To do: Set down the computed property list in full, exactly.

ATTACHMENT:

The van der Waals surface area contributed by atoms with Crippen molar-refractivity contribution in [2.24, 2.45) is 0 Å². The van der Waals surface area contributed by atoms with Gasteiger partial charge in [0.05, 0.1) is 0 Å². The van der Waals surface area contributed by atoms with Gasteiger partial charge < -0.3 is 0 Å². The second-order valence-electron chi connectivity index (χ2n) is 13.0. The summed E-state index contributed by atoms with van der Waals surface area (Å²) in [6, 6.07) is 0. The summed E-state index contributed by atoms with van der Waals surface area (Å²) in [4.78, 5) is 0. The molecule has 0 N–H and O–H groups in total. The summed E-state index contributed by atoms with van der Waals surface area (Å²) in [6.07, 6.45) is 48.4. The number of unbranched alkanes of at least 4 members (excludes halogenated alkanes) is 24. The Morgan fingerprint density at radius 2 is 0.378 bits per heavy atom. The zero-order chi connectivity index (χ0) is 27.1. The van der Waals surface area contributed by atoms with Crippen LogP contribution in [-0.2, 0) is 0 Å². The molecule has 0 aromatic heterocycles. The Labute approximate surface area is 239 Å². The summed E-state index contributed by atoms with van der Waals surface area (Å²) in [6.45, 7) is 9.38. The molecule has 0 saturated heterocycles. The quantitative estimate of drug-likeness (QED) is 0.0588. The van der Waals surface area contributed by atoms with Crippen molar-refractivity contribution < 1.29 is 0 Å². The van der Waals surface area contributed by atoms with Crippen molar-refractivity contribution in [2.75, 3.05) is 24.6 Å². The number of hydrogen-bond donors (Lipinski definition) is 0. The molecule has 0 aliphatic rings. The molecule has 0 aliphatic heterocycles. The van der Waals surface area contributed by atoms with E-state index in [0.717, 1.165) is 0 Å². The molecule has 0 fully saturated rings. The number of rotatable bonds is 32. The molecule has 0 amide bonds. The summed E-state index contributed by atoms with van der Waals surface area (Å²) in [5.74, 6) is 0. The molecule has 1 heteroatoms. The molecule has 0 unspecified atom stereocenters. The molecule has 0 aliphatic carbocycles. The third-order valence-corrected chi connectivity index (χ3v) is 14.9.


The van der Waals surface area contributed by atoms with Crippen molar-refractivity contribution in [2.24, 2.45) is 0 Å². The van der Waals surface area contributed by atoms with Gasteiger partial charge in [0.05, 0.1) is 0 Å². The van der Waals surface area contributed by atoms with Gasteiger partial charge < -0.3 is 0 Å². The second-order valence-electron chi connectivity index (χ2n) is 13.0. The summed E-state index contributed by atoms with van der Waals surface area (Å²) in [6, 6.07) is 0. The summed E-state index contributed by atoms with van der Waals surface area (Å²) in [4.78, 5) is 0. The molecule has 0 N–H and O–H groups in total. The summed E-state index contributed by atoms with van der Waals surface area (Å²) in [6.07, 6.45) is 48.4. The number of unbranched alkanes of at least 4 members (excludes halogenated alkanes) is 24. The Morgan fingerprint density at radius 2 is 0.378 bits per heavy atom. The zero-order chi connectivity index (χ0) is 27.1. The van der Waals surface area contributed by atoms with Crippen LogP contribution in [-0.2, 0) is 0 Å². The molecule has 0 aromatic heterocycles. The Labute approximate surface area is 239 Å². The summed E-state index contributed by atoms with van der Waals surface area (Å²) in [6.45, 7) is 9.38. The molecule has 0 saturated heterocycles. The quantitative estimate of drug-likeness (QED) is 0.0588. The van der Waals surface area contributed by atoms with Crippen molar-refractivity contribution < 1.29 is 0 Å². The van der Waals surface area contributed by atoms with Crippen molar-refractivity contribution in [2.75, 3.05) is 24.6 Å². The number of hydrogen-bond donors (Lipinski definition) is 0. The molecule has 0 aliphatic rings. The molecule has 0 aliphatic heterocycles. The van der Waals surface area contributed by atoms with E-state index in [0.717, 1.165) is 0 Å². The molecule has 0 fully saturated rings. The number of rotatable bonds is 32. The molecule has 0 amide bonds. The summed E-state index contributed by atoms with van der Waals surface area (Å²) in [5.74, 6) is 0. The molecule has 1 heteroatoms. The molecule has 0 unspecified atom stereocenters. The molecule has 0 aliphatic carbocycles. The third-order valence-corrected chi connectivity index (χ3v) is 14.9.